Heb 2:9 The writer of Hebrews says "we see ... [Jesus] crowned [verb perfect - meaning completed action] with glory and honor."

Heb 5:9 See post # 3 in this thread below for details.

Heb 6:20 "Jesus ... having become [aorist verb indicating completed action] a high priest forever after the order of Melchizedek." The writer of Hebrews goes on to show what the difference is between being a high priest like Aaron and a high priest like Melchizedek. (Heb 7:1, 2, 11) The difference is that Melchizedek was both a priest and a king. (See also Heb 5:6, 10) In order to be a high priest in the order of Melchizedek, wouldn't Jesus also have to be a king? And the writer of Hebrews is saying that Jesus was already a priest in that manner. (Compare also Heb 9:11, 12)

1Pe 3:21-22 Peter links Jesus' having "angels, authorities and powers" made subject to him after having been raised from the dead and sitting at God's right hand. "Sitting at God's right hand" is not merely like being in a waiting room, but is a position of rulership. "Sitting at God's right hand" is another allusion to Ps 110:1. (See also this post.)

Rev 1:4, 5 Jesus claims to be (note present tense) the 'ruler of the kings of the earth' (told to John, c. 96 AD; quoting/alluding to Ps 89:27)

Rev 2:26, 27 Jesus promises to give followers "authority over the nations" "just as I have received (perfect, indicative, active verb) from my Father" (Again, note Jesus describing what he already had.)

Rev 3:7 Jesus already had "the key of David" (Present tense, alluding to authority involving the Davidic rulership covenant) About Jesus having this "key of David," Constable's Notes comments:
The “key of David” seems to refer to Isaiah 22:20-23 where Hezekiah’s servant, Eliakim, received authority over David’s house, including access to all the king’s treasures. Jesus claimed to have God’s full administrative authority over salvation and judgment and to distribute or not distribute all God’s resources according to His will.

Rev 3:21 'Sat down with my Father on his throne.' (aorist, indicative, active verbs indicating it was something he had already done, in the message to the seven (1st century) congregations.) Regarding this verse and the verb tenses used within it:
The context of Rev 3:21 makes it pretty clear how the aorist verbs in this verse are being used.
Rev 3:21 NET: "I will grant (future indicative) the one who conquers (present participle) permission to sit (aorist infinitive) with me on my throne, just as I too conquered (aorist indicative) and sat down (aorist indicative) with my Father on his throne."
Regarding the indicative mood and what it indicates: See here.The indicative mood basically indicates a statement of fact or intention.

Jesus uses the future tense to describe what he will do in the future if they presently "conquer." They will "sit," which is aorist. (Although the aorist tense often is used as the equivalent to the English past tense, it can also be used of the present or future. It views the action as a whole and/or in summary fashion. The context is used by translators to decide in which English tense to render it.)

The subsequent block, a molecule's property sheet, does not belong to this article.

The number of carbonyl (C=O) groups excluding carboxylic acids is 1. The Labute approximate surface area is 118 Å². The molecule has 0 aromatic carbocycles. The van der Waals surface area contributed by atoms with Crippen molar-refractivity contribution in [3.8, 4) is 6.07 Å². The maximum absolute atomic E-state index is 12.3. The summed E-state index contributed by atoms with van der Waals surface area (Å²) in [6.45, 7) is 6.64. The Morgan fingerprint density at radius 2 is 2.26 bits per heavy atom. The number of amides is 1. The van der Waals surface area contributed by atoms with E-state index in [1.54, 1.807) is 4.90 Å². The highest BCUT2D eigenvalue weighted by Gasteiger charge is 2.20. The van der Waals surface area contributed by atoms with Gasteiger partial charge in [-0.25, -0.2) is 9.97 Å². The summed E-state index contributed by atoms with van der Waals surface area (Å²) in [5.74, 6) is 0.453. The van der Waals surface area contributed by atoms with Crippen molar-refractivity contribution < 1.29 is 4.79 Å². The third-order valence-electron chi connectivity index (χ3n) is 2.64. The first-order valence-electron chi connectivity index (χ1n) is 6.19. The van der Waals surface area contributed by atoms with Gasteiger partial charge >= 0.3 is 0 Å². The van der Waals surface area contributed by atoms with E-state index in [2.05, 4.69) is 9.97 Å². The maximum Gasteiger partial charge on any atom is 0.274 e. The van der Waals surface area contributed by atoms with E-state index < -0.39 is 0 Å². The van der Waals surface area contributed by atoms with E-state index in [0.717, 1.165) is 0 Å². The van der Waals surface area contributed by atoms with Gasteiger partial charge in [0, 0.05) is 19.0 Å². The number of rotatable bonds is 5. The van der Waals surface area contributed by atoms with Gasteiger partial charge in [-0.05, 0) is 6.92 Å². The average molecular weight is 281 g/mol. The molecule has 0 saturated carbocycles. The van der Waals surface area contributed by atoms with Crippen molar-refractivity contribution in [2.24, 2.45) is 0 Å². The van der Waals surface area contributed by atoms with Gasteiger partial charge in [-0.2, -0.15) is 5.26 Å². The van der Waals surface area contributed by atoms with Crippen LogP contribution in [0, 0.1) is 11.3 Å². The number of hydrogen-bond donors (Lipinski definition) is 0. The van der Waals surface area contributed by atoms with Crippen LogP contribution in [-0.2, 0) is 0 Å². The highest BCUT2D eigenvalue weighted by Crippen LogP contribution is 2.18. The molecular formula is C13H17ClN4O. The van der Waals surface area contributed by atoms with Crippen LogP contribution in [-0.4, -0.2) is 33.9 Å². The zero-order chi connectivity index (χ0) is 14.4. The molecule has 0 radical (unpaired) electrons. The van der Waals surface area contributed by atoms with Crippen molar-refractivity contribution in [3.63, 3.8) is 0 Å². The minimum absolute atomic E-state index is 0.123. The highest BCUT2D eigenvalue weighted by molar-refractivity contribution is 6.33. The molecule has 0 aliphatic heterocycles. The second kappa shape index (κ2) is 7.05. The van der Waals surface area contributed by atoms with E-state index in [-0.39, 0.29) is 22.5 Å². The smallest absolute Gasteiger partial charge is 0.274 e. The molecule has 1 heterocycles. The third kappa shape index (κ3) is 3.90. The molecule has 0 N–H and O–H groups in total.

Then, Jesus points out that what will happen with them is what has already happened to him. He 'conquered (aorist tense) AND sat down (also aorist tense) ...' Now, consider this: Who would argue that Jesus' conquering did not have reference to his experience during his 1st advent, which was several decades previous to when John received this message to give to the Laodiceans? The aorist tense (along with the conjunction "and") is being used in these two verbs to describe the fact that Jesus both 'conquered AND sat down ... '

It is fairly obvious that in this verse, and with those two verbs in particular ('conquered and sat down'), the aorist tense is being used in the same way as a past tense in English would be used. And every translation I have seen understands it this way.
Rev 17:14 "''. . . is Lord of lords and King of kings." (Note present tense of "is")

Some verses that one might use to object:
1. Dan 2:44 'God sets up Kingdom in the days of those kings.' Note the context (Daniel talking with Nebuchadnezzar). "In the days of THOSE kings" could refer to any point in time during the earthly kingdoms that follow Nebuchadnezzar's. Saying it has to be during the time of the feet would be forcing it to say something precise, when it doesn't.

Note also, how the "feet and toes" are referred to as "a divided kingdom" (singular) and as "the kingdom" (also singular) (Dan 2:41, 42), whereas, Dan 2:44 refers to "in the days of those kings" (plural). And thus, given the fact that the number of toes are never mentioned, nor are they referred to as separate from the feet or as separate kings or kingdoms, on that basis, "those kings/kingdoms" in Dan 2:44 would contextually refer to all the kingdoms described after Babylon (the head of gold). See the link in post # 60 of this thread for additional on this point. (Note also that "king[s]" and "kingdom[s]" are from the same Aramaic word group.)